Building on those previous efforts, and incorporating data collected by more than 1,500 experts around the world over the past several years, the new map divides the terrestrial world into 14 biomes and eight biogeographic realms containing 867 ecoregions. This is more than four times the 193 terrestrial ecoregions depicted on the most detailed global bio-geographic maps to date.

"It was not unlike assembling a fantastically complex jigsaw puzzle. Researchers around the world have provided us with the pieces and what the map does is to assemble them all into an overall picture," Dinerstein said. "The result is a data base that that will allow researchers to examine phenomena like species richness and endemism, biodiversity loss and global environmental threats in greater detail than before."

More information is available at:

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BOSTON, Massachusetts, November 7, 2001 (ENS) - Evidence from the muddy bottom of Florida Bay shows that some of the changes in the Bay's ecosystem are natural - and some are not.

Scientists from the U.S. Geological Survey (USGS) have examined mud samples that show a rise over the past 20 to 40 years in the numbers of Brachidontes exustus, a mussel that is tolerant of poor water quality and a wide range of salinities, or salt concentrations in the water. Lynn Brewster-Wingard of USGS presented the study Tuesday at the annual meeting of the Geological Society of America in Boston.

"The same cores also show a dramatic decrease in molluscan diversity during the last forty years. These findings indicate a system under stress," said Wingard.

Ancient evidence, however, suggests that a massive die off of seagrass in 1987 and 1988 may have been part of a natural cycle.

"To restore ecosystems to their natural state, land managers must understand natural ecosystem variability prior to 20th century human disturbance," explains Wingard.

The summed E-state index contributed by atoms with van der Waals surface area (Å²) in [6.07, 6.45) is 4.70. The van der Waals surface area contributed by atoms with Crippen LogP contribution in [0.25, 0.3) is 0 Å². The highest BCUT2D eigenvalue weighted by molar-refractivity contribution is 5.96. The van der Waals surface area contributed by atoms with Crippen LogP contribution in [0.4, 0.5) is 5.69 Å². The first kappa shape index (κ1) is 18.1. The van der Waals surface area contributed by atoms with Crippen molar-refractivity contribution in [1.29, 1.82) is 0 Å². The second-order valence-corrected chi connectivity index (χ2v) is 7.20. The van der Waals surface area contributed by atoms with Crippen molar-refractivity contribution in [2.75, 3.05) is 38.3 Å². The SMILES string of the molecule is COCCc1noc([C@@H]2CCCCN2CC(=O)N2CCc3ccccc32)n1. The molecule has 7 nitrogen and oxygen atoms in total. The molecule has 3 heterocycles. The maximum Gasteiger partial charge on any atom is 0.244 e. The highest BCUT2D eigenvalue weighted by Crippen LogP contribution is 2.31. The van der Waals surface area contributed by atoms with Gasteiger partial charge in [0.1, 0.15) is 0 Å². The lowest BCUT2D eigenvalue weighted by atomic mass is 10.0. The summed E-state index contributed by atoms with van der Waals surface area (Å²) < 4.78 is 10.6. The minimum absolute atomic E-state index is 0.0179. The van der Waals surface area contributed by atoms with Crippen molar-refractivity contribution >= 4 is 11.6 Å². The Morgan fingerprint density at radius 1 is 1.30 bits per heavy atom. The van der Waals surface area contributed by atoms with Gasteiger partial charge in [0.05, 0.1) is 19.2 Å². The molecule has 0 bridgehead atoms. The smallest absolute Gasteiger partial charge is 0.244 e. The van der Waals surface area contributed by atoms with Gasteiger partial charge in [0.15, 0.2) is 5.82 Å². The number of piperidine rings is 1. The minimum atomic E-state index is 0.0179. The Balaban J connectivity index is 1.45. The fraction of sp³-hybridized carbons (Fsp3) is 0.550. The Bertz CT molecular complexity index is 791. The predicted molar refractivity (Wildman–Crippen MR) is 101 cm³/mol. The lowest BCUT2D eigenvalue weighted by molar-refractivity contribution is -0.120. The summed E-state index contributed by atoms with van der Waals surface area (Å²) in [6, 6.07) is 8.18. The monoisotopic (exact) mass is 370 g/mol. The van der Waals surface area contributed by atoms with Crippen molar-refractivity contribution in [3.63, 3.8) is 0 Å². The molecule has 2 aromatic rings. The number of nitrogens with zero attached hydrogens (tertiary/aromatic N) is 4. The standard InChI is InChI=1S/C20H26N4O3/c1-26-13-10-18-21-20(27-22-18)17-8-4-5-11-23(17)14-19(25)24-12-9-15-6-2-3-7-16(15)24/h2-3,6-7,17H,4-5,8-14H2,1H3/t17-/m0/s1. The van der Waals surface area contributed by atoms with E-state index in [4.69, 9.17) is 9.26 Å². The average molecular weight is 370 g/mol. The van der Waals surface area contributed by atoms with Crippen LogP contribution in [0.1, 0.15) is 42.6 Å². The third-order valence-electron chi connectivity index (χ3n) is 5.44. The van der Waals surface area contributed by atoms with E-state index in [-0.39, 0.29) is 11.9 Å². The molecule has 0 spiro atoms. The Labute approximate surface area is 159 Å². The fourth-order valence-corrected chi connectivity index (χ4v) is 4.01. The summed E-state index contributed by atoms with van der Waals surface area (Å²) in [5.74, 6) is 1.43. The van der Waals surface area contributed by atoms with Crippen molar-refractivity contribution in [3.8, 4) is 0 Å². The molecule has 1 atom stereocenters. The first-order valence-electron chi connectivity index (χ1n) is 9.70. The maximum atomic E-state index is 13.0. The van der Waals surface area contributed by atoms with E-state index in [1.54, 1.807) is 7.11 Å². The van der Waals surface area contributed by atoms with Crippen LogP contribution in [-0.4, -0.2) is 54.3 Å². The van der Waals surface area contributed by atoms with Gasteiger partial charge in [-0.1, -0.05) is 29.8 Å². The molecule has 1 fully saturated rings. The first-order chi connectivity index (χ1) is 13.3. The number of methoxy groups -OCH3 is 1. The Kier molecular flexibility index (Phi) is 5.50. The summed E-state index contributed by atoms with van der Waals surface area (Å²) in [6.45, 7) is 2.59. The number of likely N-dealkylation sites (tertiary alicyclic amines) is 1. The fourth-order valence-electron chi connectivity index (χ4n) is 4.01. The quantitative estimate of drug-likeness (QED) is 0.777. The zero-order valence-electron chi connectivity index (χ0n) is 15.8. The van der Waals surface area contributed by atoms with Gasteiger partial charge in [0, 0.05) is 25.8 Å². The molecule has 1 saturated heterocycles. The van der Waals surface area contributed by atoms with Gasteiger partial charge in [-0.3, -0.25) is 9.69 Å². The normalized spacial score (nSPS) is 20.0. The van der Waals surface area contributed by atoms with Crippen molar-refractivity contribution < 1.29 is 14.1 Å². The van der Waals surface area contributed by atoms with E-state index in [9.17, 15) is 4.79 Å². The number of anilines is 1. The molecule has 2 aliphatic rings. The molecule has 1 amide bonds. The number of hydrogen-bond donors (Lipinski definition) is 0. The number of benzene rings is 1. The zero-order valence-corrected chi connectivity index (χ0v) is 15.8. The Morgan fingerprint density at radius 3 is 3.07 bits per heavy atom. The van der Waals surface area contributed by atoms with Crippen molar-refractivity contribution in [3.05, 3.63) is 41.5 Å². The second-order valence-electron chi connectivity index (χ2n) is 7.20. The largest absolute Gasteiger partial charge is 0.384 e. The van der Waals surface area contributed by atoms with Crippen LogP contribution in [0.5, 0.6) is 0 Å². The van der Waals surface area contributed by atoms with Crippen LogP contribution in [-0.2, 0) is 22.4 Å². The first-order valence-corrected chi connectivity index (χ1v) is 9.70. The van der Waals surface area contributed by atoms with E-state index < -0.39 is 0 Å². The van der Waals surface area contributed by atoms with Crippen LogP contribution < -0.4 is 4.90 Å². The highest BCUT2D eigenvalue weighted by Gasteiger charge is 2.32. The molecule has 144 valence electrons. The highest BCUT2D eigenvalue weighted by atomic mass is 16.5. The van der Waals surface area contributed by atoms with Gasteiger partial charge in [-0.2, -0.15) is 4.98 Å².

Changes to plant and animal communities in Florida Bay during the last few decades are driving ecosystem restoration efforts in the bay and in the Everglades.

Mud cores collected in Florida Bay show a natural variability in salinity and seagrass abundance, long before there was much human activity in the area. Scientists compare these data to that gathered from recent sediments to show how much of the bay's changes can be blamed on human activity rather than natural cycles.

Researchers are now looking at the information available in the growth layers of mussel and clam shells. These layers can reveal monthly, seasonal and annual changes in water chemistry that occurred before humans altered the natural flow of water into Florida Bay.

More information on this project - "Ecosystem History: Florida Bay and the Southwest Coast" - is available at:

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TRENTON, Missouri, November 7, 2001 (ENS) - A single wolf from Michigan found its way all the way from Michigan's Upper Peninsula to north-central Missouri - only to fall prey to a hunter.

A Missouri man was returning from a bowhunt on his land on October 23 when he said he saw the 80 pound wolf looking into his sheep pen. He shot the wolf, thinking it was a coyote, but realized his error when he discovered that the animal wore a numbered ear tag and a radio tracking collar.

The hunter took the carcass to the state conservation department, which verified that it was a gray wolf and traced it back to its original capture site near Ironwood, Michigan.

Records of the Michigan Department of Natural Resources (DNR) show that the wolf killed in Missouri was a juvenile weighing 22 pounds when it was caught in July 1999. It was captured in a single foot hold trap with a litter mate, and designated Wolf No. 18.

Michigan DNR officials followed the movements of Wolf No. 18 for nine months, then lost track of it. They had a hard time believing the news when informed of the animal's death so far away.

"One of our wolves?" asked Michigan DNR photographer Dave Kenyon. "No! How far is that?"